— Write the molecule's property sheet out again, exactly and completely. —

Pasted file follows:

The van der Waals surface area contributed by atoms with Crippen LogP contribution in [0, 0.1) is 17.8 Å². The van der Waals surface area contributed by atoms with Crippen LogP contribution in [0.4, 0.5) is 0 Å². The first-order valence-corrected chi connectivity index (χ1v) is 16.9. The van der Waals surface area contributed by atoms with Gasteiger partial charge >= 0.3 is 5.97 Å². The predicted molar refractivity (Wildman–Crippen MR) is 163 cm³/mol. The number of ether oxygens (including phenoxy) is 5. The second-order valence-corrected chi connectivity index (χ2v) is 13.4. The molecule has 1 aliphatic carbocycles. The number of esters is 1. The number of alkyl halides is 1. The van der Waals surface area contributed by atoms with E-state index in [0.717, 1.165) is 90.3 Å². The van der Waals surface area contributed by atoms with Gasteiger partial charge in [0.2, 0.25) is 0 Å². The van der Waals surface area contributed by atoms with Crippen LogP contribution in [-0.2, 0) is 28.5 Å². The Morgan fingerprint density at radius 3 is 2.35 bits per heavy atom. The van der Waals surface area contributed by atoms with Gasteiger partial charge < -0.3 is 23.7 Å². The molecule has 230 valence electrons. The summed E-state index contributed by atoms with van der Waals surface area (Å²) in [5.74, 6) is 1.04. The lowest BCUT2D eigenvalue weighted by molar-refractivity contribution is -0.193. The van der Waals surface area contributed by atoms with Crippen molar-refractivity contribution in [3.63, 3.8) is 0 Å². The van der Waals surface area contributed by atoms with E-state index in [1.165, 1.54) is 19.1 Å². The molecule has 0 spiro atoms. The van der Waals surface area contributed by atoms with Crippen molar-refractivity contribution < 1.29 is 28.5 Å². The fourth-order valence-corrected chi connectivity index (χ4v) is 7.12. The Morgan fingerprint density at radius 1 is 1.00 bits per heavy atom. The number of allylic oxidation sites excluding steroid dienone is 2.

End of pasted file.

The van der Waals surface area contributed by atoms with Crippen LogP contribution in [0, 0.1) is 17.8 Å². The van der Waals surface area contributed by atoms with Crippen LogP contribution in [0.4, 0.5) is 0 Å². The first-order valence-corrected chi connectivity index (χ1v) is 16.9. The van der Waals surface area contributed by atoms with Gasteiger partial charge >= 0.3 is 5.97 Å². The predicted molar refractivity (Wildman–Crippen MR) is 163 cm³/mol. The number of ether oxygens (including phenoxy) is 5. The second-order valence-corrected chi connectivity index (χ2v) is 13.4. The molecule has 1 aliphatic carbocycles. The number of esters is 1. The number of alkyl halides is 1. The van der Waals surface area contributed by atoms with E-state index in [0.717, 1.165) is 90.3 Å². The van der Waals surface area contributed by atoms with Gasteiger partial charge in [0.2, 0.25) is 0 Å². The van der Waals surface area contributed by atoms with Crippen LogP contribution in [-0.2, 0) is 28.5 Å². The Morgan fingerprint density at radius 3 is 2.35 bits per heavy atom. The van der Waals surface area contributed by atoms with Gasteiger partial charge < -0.3 is 23.7 Å². The molecule has 230 valence electrons. The summed E-state index contributed by atoms with van der Waals surface area (Å²) in [5.74, 6) is 1.04. The lowest BCUT2D eigenvalue weighted by molar-refractivity contribution is -0.193. The van der Waals surface area contributed by atoms with Crippen molar-refractivity contribution in [3.63, 3.8) is 0 Å². The van der Waals surface area contributed by atoms with E-state index in [1.165, 1.54) is 19.1 Å². The molecule has 0 spiro atoms. The van der Waals surface area contributed by atoms with Crippen molar-refractivity contribution < 1.29 is 28.5 Å². The fourth-order valence-corrected chi connectivity index (χ4v) is 7.12. The Morgan fingerprint density at radius 1 is 1.00 bits per heavy atom. The number of allylic oxidation sites excluding steroid dienone is 2.